Support units and logisticians that operate within the sense and respond framework will succeed in a military setting. Why? The military is based on systems, policies, and techniques that need little reconfiguration to fit inside the sense and respond framework. Many logisticians plan according to a military planning system that at times runs counter to sense and respond. Creating a chain of command that is horizontal and not vertical, as it is traditionally, will produce planners and support units that are adaptable and flexible and can provide support in a counterinsurgent environment.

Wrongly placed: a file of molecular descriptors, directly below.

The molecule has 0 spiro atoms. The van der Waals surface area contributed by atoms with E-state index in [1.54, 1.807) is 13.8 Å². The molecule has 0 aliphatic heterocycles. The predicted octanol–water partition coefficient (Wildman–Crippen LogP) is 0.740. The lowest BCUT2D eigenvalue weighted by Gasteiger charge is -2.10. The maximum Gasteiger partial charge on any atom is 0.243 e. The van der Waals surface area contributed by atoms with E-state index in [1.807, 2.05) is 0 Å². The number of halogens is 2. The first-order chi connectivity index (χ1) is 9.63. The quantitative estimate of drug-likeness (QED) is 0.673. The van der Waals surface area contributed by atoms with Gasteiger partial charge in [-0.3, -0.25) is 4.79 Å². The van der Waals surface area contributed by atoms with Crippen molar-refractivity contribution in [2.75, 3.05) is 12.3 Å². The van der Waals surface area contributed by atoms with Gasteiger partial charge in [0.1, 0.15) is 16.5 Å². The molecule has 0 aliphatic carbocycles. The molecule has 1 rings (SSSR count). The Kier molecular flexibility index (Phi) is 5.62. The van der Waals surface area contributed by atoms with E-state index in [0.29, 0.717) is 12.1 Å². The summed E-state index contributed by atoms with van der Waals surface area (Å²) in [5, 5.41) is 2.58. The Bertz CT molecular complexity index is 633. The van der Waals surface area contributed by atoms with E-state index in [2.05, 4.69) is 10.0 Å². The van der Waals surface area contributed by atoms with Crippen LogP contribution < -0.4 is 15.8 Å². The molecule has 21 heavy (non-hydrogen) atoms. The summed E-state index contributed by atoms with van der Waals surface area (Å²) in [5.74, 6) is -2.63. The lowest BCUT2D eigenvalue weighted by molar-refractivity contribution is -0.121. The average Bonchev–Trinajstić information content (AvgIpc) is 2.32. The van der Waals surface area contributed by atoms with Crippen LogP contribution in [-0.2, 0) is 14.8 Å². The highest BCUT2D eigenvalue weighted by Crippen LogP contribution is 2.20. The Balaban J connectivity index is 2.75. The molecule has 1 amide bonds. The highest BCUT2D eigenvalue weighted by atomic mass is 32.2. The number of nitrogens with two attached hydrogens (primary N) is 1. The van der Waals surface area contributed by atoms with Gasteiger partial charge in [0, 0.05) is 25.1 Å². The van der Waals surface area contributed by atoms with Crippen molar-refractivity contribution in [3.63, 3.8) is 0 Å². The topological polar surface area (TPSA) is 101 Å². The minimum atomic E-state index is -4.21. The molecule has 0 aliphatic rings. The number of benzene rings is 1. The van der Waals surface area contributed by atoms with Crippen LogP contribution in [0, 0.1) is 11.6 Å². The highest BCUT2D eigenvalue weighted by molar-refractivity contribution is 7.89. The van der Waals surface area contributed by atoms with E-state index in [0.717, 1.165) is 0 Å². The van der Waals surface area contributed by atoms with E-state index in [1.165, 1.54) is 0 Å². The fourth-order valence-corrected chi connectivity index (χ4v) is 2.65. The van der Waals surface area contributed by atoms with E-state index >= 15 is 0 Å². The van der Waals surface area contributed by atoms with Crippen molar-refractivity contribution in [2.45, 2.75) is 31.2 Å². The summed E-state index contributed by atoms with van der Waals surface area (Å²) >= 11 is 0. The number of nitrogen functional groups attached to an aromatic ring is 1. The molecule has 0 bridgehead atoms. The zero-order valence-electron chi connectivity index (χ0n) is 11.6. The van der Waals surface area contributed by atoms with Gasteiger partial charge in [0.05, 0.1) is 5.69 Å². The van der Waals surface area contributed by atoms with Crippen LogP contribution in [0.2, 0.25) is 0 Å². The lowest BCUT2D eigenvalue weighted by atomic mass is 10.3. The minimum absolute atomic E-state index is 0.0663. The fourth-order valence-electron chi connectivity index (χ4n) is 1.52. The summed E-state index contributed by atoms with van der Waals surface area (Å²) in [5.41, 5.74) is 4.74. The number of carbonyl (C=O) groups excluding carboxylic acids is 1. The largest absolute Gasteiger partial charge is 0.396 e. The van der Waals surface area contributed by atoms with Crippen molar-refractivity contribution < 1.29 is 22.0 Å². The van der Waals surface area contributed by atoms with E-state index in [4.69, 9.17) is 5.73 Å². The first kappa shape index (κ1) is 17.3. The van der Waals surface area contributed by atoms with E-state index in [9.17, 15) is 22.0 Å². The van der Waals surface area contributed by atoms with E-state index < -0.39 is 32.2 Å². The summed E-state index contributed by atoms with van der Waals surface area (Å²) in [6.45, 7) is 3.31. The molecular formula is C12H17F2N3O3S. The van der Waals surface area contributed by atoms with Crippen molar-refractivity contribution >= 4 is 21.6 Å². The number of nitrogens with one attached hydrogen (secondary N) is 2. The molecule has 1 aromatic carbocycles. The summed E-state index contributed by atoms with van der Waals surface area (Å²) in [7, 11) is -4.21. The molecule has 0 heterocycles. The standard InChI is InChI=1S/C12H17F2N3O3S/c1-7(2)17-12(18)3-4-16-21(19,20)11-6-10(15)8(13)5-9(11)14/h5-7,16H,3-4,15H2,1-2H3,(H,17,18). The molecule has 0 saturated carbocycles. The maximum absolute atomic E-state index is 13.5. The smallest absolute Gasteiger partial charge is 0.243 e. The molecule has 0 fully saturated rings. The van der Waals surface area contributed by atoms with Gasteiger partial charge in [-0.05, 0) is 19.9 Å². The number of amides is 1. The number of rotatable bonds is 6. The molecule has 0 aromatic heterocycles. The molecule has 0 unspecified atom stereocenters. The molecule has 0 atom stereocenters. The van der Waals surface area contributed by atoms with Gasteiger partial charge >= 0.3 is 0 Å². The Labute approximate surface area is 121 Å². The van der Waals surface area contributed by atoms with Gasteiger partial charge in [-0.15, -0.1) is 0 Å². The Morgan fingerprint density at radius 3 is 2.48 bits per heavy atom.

Major Michael F. Hammond is the S–3 of the 526th Brigade Support Battalion, 2d Brigade Combat Team, 101st Airborne Division (Air Assault), which is currently deployed to Iraq. He has a master’s degree in military logistics from North Dakota State University.